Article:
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In Memoriam: the Reverend Imre Bertalan, Sr.

AHF Mourns the Loss of the Rev. Dr. Imre Bertalan, minister to our community, voice of unity, President Emeritus of the American Hungarian Federation and former board member of the HRFA, the Hungarian American Coalition, and the American Section of the World Alliance of Hungarians.7/10/2008 - AHF Mourns the Loss of the Rev. Dr. Imre Bertalan, minister to our community, voice of unity, former President and Chairman of the American Hungarian Federation, President of the Hungarian Reformed Federation of America (HRFA), a founding board member of the Hungarian American Coalition, representative to the American Section of the World Alliance of Hungarians, and Chairman of the Board of the American Hungarian Federation of Metropolitan Washington, DC. Rev. Bertalan passed away on July 10, 2008 at his daughter's home in Schenectedy, New York. He was 90 years old.

After these rememberances, AHF President Emeritus, Rev. Dr. Imre Bertalan, provided the invocation in Memory of the Fallen at AHF's 2006 Gala in honor of the 1956 Hungarian Revolution at Washington's Cosmos Club.Rev. Dr. Imre Bertalan was born in Nyirtass in Szabolcs County, Hungary in 1918. He attended the Sárospatak Seminary, and did post-graduate work in Halle, Germany, Basel, Zurich, and Geneva, Switzerland. Completing his studies in Switzerland in 1946, he was unable to return to Hungary due to first German and then Soviet occupation. Within a year, however, he recieved a scholarship to Princeton Seminary in New Jersey. He acceptedhis first post as a part-time pastor to the Hungarian Reformed Church on Staten Island. He would eventually become the minister of the Hungarian Reformed Church of Washington, D.C., in 1981. In 1980, he was elected President of the Hungarian Reformed Federation of America and led the organization until his retirement in 1992. He holds an honorary degree of Doctor of Divinity from Hope College in Holland, MI (1988), and from the Theological Faculty of the Debrecen University (1989).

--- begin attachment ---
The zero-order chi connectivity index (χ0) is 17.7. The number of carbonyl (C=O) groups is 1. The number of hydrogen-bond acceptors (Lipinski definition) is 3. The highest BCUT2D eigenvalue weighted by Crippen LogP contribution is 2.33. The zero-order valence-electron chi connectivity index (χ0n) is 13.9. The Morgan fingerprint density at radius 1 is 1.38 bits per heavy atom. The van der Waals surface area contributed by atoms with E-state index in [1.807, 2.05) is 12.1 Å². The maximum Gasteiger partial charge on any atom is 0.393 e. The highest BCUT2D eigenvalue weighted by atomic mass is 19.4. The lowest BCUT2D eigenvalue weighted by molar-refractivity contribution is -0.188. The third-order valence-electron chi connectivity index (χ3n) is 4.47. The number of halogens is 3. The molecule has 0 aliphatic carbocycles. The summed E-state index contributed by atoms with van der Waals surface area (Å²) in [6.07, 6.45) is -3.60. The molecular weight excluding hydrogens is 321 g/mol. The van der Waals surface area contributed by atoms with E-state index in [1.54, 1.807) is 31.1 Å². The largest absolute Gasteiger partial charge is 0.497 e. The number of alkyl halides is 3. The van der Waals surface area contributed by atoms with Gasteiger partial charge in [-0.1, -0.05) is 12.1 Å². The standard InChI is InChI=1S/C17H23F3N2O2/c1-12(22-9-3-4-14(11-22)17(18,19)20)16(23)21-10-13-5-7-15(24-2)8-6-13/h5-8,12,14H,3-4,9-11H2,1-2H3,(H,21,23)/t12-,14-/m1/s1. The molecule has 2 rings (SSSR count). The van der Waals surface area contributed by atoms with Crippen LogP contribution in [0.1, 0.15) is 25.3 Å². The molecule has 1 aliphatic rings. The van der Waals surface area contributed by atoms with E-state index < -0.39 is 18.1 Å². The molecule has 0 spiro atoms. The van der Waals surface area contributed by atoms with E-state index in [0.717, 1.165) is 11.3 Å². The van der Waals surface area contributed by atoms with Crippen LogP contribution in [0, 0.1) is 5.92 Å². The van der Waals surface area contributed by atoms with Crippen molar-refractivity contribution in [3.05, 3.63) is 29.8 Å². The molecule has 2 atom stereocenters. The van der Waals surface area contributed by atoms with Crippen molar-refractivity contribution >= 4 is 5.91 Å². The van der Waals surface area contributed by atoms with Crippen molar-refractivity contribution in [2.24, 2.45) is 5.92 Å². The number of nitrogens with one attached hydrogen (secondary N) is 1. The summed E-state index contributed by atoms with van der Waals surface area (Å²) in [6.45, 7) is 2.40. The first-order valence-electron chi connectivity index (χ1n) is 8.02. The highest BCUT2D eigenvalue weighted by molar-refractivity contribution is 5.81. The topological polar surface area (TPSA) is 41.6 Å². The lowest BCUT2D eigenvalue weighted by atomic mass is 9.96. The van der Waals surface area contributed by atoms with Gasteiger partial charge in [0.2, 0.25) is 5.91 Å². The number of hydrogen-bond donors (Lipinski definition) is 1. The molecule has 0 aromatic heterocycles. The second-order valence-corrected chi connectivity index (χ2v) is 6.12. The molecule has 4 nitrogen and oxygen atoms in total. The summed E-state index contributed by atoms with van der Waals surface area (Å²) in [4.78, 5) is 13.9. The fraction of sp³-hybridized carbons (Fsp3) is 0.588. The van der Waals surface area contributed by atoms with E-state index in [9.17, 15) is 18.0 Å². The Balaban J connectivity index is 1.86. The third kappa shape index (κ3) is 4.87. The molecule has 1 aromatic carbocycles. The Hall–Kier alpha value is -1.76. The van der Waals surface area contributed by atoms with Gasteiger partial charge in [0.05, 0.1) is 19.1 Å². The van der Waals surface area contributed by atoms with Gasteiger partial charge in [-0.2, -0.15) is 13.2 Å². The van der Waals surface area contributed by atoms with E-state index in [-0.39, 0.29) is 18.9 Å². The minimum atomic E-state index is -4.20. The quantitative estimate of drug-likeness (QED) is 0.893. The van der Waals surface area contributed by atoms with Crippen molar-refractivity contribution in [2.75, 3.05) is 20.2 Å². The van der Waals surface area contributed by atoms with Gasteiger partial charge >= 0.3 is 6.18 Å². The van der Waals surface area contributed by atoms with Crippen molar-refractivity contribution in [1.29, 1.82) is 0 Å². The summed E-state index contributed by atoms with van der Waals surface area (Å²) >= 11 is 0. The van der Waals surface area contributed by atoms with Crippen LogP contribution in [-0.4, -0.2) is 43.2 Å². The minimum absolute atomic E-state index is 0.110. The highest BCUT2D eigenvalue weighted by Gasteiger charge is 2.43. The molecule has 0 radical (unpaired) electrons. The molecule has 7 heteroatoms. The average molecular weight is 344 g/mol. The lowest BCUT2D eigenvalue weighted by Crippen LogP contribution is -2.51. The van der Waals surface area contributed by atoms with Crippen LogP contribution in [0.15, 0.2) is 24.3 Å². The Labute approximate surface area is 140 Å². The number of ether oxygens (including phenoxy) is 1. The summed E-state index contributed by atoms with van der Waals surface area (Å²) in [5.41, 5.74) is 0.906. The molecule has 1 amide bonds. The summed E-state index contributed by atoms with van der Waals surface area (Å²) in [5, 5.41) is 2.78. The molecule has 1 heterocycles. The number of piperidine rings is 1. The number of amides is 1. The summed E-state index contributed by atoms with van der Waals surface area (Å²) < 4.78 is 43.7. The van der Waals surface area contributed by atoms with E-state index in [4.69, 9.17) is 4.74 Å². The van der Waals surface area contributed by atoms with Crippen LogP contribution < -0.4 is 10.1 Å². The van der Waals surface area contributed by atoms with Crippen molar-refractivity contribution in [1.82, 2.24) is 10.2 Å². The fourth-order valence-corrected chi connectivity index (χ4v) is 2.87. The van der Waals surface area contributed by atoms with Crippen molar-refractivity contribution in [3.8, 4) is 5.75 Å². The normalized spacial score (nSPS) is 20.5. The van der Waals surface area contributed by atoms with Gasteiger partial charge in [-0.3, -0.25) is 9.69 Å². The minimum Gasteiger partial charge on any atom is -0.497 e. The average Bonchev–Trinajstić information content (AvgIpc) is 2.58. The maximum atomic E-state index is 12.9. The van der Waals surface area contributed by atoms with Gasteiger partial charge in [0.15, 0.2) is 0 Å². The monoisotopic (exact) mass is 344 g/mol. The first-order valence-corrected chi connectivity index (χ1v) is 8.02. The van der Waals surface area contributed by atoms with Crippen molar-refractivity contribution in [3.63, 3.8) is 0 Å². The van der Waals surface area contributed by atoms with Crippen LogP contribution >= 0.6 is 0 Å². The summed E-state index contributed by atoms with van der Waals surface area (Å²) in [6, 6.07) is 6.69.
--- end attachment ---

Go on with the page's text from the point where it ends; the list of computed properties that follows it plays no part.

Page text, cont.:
The Reverend Dr. Imre Bertalan opened the commemoration of the 1848 Hungarian Revolution with a retrospective look at the 100-year history of the American Hungarian Federation and the need for unityOn Februrary 1, 2000, Rev. Bertalan was awarded the "A Magyar Köztársaság Tisztikeresztje" by Hungarian President Árpád Göncz. On September 25, 2007, he was honored by his congregation from the Hungarian Reformed Church of Washington, D.C.as he celebrated 25 years of Pastoral service (see the article in the right column). The elders of the Hungarian Reformed Church of Washington, D.C. are planning to meet in the near future to discuss the future operations of the church.  "This is a great loss, because he served as our head pastor for over a quarter century," said one of the elders, "and he was a truly inspired leader."  The elders will consider the necessary steps the congregation must take in the coming months.  "We will miss him, of course, but we will remain as a strong congregation.  Rev. Bertalan's true legacy will be the continued successful life of this church community, for many years ahead," the elder concluded.

Rev. Bertalan was strongly committed to the American Hungarian Federation.  The organization experienced internal disputes in the 1980's, which resulted in a faction breaking away from the Federation.  Rev. Bertalan, the Washington, D.C. chapter of the Federation and the William Penn Association played a key role devising several parallel initiatives to attempt to bring the disputing factions together.  When Rev. Bertalan saw that it was not time for reconciliation, he, Sandor Taraszovics, Dr. Tibor Ham and Frank Koszorus, Jr. started a process that led to the formation of the Hungarian American Coalition.  But Rev. Bertalan never forgot the Federation.  On the contrary, when he sensed the time was right several years ago, he again tirelessly and enthusiastically worked to help revitalize the time-honored organization he led two decades ago.  He not only participated in the reorganization meetings to share his extensive experience, Rev. Bertalan encouraged many of the active members of the Federation to become involved and help restore the entity as the unifying and umbrella organization of Hungarian Americans.  The Federation and Hungarians on both sides of the Atlantic will terribly miss Rev. Bertalan and his leadership, vision and service to his community and church.